When the fact that some people are more privileged than others just because of their physical/mental condition goes unnoticed by people who enjoy that privilege, it curtails the opportunity for open interactions to make society more inclusive for everyone, irrespective of their abilities. Only when this privilege is identified can we work towards creating an accessible, inclusive and empowering atmosphere for everyone.

When an able-bodied person is unaware of their privilege over a disabled person, they may say things or do things which discriminate against the person with disability. This is called ableism. 'Ableism and other 'isms', are discrimination and prejudice acted upon other people because of perceived differences. Ableism is when the perceived difference is disability.'4 Able-bodied privilege and ableism are closely connected. The former exists because of the prevalence of the latter in society. When people realize this, ableism will stop.

Disabled people have channelized their experiences into creating what is known as the Able-Bodied Privilege Checklist. The interesting thing about these is the fact that many of the pointers are so natural for able- bodied people that they don't spare a thought for how privileged they are to be able to do them! The following is a part of an example checklist by Canadian disability activist Melissa Graham5:

  1. If I am in the company of people that make me uncomfortable, I can easily choose to move elsewhere.
  2. I can easily find housing that is accessible to me, with no barriers to my mobility.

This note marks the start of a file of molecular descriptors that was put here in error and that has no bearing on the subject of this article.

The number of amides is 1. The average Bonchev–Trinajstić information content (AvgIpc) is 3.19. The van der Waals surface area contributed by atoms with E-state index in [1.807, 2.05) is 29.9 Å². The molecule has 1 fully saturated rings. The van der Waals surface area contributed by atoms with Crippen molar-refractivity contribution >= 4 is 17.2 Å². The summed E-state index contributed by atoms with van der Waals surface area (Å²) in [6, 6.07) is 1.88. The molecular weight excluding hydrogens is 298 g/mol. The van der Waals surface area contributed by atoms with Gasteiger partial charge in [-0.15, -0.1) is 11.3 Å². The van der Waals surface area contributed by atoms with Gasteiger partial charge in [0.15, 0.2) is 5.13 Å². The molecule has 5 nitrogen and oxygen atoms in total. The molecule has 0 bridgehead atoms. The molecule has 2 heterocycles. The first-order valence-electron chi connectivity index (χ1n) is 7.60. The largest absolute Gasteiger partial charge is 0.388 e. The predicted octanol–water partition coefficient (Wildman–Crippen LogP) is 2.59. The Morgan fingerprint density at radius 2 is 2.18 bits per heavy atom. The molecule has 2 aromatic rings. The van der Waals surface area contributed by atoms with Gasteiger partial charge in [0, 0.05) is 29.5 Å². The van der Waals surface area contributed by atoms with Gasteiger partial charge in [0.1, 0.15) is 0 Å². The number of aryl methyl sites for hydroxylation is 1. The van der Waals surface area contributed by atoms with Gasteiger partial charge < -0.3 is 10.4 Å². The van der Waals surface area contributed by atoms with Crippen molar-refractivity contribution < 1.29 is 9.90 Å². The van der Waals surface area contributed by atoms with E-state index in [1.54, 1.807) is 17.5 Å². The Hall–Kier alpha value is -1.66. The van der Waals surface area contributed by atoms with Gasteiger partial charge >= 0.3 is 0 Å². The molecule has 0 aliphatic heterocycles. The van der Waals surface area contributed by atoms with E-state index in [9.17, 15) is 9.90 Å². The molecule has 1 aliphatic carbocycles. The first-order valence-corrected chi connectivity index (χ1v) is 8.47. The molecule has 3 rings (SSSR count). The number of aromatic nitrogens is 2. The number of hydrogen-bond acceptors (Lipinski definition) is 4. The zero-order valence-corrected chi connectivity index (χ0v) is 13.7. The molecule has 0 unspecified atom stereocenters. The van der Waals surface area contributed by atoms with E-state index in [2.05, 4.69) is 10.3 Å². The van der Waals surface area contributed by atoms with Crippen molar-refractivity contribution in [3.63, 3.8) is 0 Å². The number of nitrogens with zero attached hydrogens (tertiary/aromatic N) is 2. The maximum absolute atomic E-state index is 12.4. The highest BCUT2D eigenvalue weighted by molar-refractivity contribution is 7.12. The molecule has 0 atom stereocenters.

3. I can turn on the television and see people of my ability level widely and accurately represented.
  4. I can do well in a challenging situation without being told what an inspiration I am.
  5. If I ask to speak with someone "in charge", I can be relatively assured that the person will speak directly to me and not treat me like I am stupid.
  6. As I grow up from childhood I will not feel that my body is inferior or undesirable, and that it should be "fixed", allowing me to feel confident in my current and future relationships.
  7. When speaking with medical professionals, can expect them to understand how my body works, to answer my questions, and respect my decisions.
  8. My neighbourhood allows me to move about on sidewalks, into stores, and into friends' homes without difficulty.
  9. People do not tell me that my ability level means I should not have children. They will be happy for me when I become pregnant, and I can easily find supportive medical professionals and parents like me.
  10. I can be reasonably sure that my ability level will not discourage employers from hiring me
  11. I can choose to share my life with someone without it being seen as a disadvantage to them
  12. If people like me have been discriminated against in history, I can expect to learn about it in school, and how that discrimination was overcome.
  13. All people like me are seen as living lives that are worth living.

A checklist for neurotypical privilege has been developed by autistic persons which clarifies the differences6.

There is a pattern that emerges here. All these privileges can be categorized into six groups:

  1. Accessibility
  2. Personal freedom
  3. Respect and dignity
  4. Employment rights
  5. Family and relationship rights

In a diverse and inclusive society, these six privileges must become the fundamental rights of all.

next: Ableist Language